Budget cuts, delays around cyber resilience projects, and redundancies have increased the remote working culture globally amid the pandemic.
The widespread remote working model has apparently increased the risks of cyber-attacks on organizations in the last 12 months and beyond – claims a new research study by NCC Group.
According to statistics, about 40% of the survey respondents froze recruitment in cybersecurity, and another 29% made redundancies. In fact, one in five companies furloughed staff accountable for cyber resilience programs in 2020.
Given the current scenario, nearly 30% of decision-makers experienced delays or cancellations in their cyber resilience projects, and around 27% noted cuts into the cyber resilience budgets. However, such measures could have negatively affected security postures.
More than 70% of enterprises with budget cuts made redundancies, canceled, or delayed their cyber projects have reported an increase in cyber-attacks. In this essence, about 50% of the IT decision-makers reported a surge in remote working – with 66% of those who adopted the same, observing an increase in ransomware and phishing attacks.
Besides, this operational shift exposed some more concerns around the impact of people over cyber resilience – of the 39% that indicated a rise in insider threats, about 51% believed that an increase in the remote working model was the primary cause.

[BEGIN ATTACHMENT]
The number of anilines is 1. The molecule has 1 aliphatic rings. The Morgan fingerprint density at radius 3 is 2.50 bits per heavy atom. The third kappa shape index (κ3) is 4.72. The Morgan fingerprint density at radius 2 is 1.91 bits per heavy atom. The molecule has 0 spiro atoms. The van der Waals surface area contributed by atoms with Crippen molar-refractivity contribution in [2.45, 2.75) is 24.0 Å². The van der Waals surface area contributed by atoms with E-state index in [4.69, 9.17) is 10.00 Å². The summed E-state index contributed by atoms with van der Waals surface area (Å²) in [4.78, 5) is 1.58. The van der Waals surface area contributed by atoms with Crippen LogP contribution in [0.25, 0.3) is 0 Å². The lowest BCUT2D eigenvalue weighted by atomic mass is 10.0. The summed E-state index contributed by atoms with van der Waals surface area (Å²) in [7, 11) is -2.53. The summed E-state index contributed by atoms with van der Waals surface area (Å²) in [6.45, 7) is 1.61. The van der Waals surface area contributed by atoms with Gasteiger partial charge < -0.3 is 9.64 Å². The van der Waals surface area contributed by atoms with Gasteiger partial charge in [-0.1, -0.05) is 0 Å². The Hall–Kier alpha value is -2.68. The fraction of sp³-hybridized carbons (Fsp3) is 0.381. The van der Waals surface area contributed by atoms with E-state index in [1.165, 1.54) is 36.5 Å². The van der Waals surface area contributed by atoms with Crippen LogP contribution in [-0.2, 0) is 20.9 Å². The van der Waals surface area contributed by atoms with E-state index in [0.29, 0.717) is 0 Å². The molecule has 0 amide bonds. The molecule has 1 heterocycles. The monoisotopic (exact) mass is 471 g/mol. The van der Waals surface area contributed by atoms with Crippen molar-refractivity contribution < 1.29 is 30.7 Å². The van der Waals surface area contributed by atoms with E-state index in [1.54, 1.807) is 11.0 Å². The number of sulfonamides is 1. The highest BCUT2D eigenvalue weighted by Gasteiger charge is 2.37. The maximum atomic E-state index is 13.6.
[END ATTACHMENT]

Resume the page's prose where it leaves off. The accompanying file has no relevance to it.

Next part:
While it is encouraging to perceive businesses’ recognition to make up for the overall loss by investing in cyber, this investment must be used in the right aspects. Indeed, over 33% of decision-makers revealed they would increase their total spending on cybersecurity in 2021.
It is no secret that this digital era marks security improvements as the highest priority for investment across industries. The study also found that the respondents recognized the role that users hold in upholding cyber resilience and overall business IT security.
Nearly 66% of the business leaders admitted that the internal skills shortage was their core challenge for the next 6-12 months. To address this concern, about 66% of the organizations plan to increase their outsourced cyber resilience work this year. Although most organizations plan to increase cyber budgets, the encounters around investment decisions still remain.
Over 90% of firms struggle to assess or quantify the cost versus the benefit of cybersecurity measures. Of those who claim cyber-security is not the highest priority, around 23% noted they do not have the buy-in of senior management. In comparison, 19% claim investment is focused on other areas of the business.
In this context, Ian Thomas, Managing Director at NCC Group, concludes – “The operational challenges that organizations faced in the last 12 months have resulted in a compliance debt that must now be paid off. By addressing internal skills shortages and validating cyber investment against recognized benchmarks, organizations can build a secure platform for growth and maintain cyber resilience in this difficult period.”